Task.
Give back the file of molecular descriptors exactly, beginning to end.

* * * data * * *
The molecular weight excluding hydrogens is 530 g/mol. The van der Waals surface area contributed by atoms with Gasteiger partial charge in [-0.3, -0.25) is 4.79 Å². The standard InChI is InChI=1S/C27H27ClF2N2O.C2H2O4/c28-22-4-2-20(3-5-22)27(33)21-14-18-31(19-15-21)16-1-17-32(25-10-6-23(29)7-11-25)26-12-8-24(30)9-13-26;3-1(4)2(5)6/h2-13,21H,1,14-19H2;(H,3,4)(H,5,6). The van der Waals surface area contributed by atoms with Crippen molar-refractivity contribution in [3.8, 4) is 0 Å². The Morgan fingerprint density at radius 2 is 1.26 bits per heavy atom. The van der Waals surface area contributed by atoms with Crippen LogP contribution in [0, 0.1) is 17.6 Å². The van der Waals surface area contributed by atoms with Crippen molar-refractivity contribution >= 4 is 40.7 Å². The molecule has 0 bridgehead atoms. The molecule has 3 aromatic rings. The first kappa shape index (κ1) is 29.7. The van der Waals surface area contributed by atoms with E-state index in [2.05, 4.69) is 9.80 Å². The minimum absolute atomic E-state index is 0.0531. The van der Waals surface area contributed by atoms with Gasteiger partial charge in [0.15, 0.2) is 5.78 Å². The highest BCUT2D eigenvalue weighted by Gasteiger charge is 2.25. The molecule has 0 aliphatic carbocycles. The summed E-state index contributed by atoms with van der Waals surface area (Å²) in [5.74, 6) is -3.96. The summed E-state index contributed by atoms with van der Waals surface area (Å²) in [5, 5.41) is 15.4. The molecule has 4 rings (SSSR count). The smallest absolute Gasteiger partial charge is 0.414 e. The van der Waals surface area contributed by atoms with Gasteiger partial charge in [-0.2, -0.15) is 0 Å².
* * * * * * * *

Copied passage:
The molecular weight excluding hydrogens is 530 g/mol. The van der Waals surface area contributed by atoms with Gasteiger partial charge in [-0.3, -0.25) is 4.79 Å². The standard InChI is InChI=1S/C27H27ClF2N2O.C2H2O4/c28-22-4-2-20(3-5-22)27(33)21-14-18-31(19-15-21)16-1-17-32(25-10-6-23(29)7-11-25)26-12-8-24(30)9-13-26;3-1(4)2(5)6/h2-13,21H,1,14-19H2;(H,3,4)(H,5,6). The van der Waals surface area contributed by atoms with Crippen molar-refractivity contribution in [3.8, 4) is 0 Å². The Morgan fingerprint density at radius 2 is 1.26 bits per heavy atom. The van der Waals surface area contributed by atoms with Crippen LogP contribution in [0, 0.1) is 17.6 Å². The van der Waals surface area contributed by atoms with Crippen molar-refractivity contribution >= 4 is 40.7 Å². The molecule has 0 bridgehead atoms. The molecule has 3 aromatic rings. The first kappa shape index (κ1) is 29.7. The van der Waals surface area contributed by atoms with E-state index in [2.05, 4.69) is 9.80 Å². The minimum absolute atomic E-state index is 0.0531. The van der Waals surface area contributed by atoms with Gasteiger partial charge in [0.15, 0.2) is 5.78 Å². The highest BCUT2D eigenvalue weighted by Gasteiger charge is 2.25. The molecule has 0 aliphatic carbocycles. The summed E-state index contributed by atoms with van der Waals surface area (Å²) in [5.74, 6) is -3.96. The summed E-state index contributed by atoms with van der Waals surface area (Å²) in [5, 5.41) is 15.4. The molecule has 4 rings (SSSR count). The smallest absolute Gasteiger partial charge is 0.414 e. The van der Waals surface area contributed by atoms with Gasteiger partial charge in [-0.2, -0.15) is 0 Å².